Do As We Say, Not as We Do …

There’s just one question that comes to my mind while reading over the alleged misdeeds of former Best Buy Chairman and Founder Richard M. Schulze: Just what was this guy thinking?!?

By this point the general outline of the story is fairly well-known: Schulze has just resigned after acknowledging he knew about an “improper relationship” between Best Buy’s (married) CEO and a younger female employee, yet failed to report it to the board of directors. CEO Brian Dunn, who resigned last month, “violated company policy by engaging in an extremely close personal relationship with a female employee that negatively impacted the work environment,” according to a report by the board’s audit committee, which began looking into the matter in March after a Best Buy HR exec heard about it, according to the New York Times.

The 51-year old Dunn and the 29-year-old employee appeared to have had a rather intense relationship, even if–as they maintain–it was not sexual. According to the audit report, the CEO contacted the female employee by cellphone “at least 224 times during one four-day and one five-day trip abroad, including at least 33 phone calls, 149 text messages and 42 pictures or video messages.” Things got especially awkward in the workplace when the employee began boasting to other employees about her relationship with Dunn and the favors he provided her with, including tickets to concerts and sports events.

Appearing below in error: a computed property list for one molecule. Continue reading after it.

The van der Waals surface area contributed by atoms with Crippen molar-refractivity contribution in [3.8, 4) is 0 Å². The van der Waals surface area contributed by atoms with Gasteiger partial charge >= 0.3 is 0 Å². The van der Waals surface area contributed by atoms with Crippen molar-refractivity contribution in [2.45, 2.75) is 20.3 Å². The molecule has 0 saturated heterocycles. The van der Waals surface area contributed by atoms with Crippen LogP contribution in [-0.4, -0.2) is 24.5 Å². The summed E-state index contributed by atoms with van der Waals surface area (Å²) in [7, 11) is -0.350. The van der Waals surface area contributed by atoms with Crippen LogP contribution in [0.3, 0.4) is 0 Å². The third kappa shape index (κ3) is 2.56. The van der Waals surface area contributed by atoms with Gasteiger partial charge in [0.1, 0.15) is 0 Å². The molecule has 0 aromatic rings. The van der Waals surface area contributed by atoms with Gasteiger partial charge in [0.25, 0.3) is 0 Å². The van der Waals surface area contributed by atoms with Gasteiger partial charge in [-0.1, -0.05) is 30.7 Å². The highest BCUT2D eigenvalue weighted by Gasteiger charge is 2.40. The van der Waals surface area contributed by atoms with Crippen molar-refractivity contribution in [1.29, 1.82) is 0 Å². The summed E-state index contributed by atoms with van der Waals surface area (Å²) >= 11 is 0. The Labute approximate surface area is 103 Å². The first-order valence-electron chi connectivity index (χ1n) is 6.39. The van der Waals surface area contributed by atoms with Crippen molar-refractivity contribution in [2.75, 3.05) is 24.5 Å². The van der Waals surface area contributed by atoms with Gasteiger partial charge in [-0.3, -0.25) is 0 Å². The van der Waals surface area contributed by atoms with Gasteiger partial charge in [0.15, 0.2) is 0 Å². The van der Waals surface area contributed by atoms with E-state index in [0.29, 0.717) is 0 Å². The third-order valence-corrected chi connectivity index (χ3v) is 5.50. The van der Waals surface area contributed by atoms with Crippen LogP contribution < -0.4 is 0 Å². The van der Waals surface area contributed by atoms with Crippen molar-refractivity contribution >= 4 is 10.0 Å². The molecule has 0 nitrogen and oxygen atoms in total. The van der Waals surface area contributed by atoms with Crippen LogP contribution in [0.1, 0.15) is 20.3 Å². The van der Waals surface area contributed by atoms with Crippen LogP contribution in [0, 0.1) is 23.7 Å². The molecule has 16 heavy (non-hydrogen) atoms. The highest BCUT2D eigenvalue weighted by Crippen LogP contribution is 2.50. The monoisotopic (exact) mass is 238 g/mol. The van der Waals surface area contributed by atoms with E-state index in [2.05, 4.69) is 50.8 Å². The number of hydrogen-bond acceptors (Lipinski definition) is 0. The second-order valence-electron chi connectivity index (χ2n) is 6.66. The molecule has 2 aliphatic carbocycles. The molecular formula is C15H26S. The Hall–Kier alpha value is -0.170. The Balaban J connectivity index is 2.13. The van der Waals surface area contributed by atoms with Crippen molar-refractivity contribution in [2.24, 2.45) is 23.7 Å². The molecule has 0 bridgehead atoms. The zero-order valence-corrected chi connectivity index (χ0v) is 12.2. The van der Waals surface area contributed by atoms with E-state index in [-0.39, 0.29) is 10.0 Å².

For me, the kicker is when an executive provided Schulze with a signed, written statement from another employee detailing the relationship between Dunn and the young woman. Chairman Schulze proceeded to confront Dunn with the written allegation and ask if it was true. Dunn denied it was true, and Schulze dropped the matter, failing to follow company policy by notifying the appropriate company officials. Let me state that again: Schulze confronted Dunn with a SIGNED, WRITTEN STATEMENT from a whistleblowing employee, and then did nothing. So, Best Buy, how’s that whistleblower program working out? How’re the corporate ethics folks feeling these days? And how’s that whistleblowing employee doing–does he or she still have a job at Best Buy?

After flagrantly violating company policy, Dunn is walking away with an estimated $6.6 million severance package. Schulze will receive the “honorary title of chairman emeritus” when his resignation is official in June.

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